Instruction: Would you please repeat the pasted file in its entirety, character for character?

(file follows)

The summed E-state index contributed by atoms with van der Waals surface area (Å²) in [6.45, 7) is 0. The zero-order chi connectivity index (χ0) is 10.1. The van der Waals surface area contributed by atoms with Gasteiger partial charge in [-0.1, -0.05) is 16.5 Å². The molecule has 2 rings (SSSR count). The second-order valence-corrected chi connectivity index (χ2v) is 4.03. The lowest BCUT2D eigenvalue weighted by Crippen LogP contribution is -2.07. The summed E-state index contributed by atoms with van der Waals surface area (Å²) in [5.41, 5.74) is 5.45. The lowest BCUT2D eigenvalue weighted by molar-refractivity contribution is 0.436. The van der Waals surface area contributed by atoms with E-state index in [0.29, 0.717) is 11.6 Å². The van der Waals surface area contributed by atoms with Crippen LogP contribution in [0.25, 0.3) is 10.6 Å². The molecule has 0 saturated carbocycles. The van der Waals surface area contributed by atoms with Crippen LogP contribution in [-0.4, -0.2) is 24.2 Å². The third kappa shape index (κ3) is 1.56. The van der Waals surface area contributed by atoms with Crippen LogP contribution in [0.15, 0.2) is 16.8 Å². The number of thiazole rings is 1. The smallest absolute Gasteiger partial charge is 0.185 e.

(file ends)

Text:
The summed E-state index contributed by atoms with van der Waals surface area (Å²) in [6.45, 7) is 0. The zero-order chi connectivity index (χ0) is 10.1. The van der Waals surface area contributed by atoms with Gasteiger partial charge in [-0.1, -0.05) is 16.5 Å². The molecule has 2 rings (SSSR count). The second-order valence-corrected chi connectivity index (χ2v) is 4.03. The lowest BCUT2D eigenvalue weighted by Crippen LogP contribution is -2.07. The summed E-state index contributed by atoms with van der Waals surface area (Å²) in [5.41, 5.74) is 5.45. The lowest BCUT2D eigenvalue weighted by molar-refractivity contribution is 0.436. The van der Waals surface area contributed by atoms with E-state index in [0.29, 0.717) is 11.6 Å². The van der Waals surface area contributed by atoms with Crippen LogP contribution in [0.25, 0.3) is 10.6 Å². The molecule has 0 saturated carbocycles. The van der Waals surface area contributed by atoms with Crippen LogP contribution in [-0.4, -0.2) is 24.2 Å². The third kappa shape index (κ3) is 1.56. The van der Waals surface area contributed by atoms with Crippen LogP contribution in [0.15, 0.2) is 16.8 Å². The number of thiazole rings is 1. The smallest absolute Gasteiger partial charge is 0.185 e.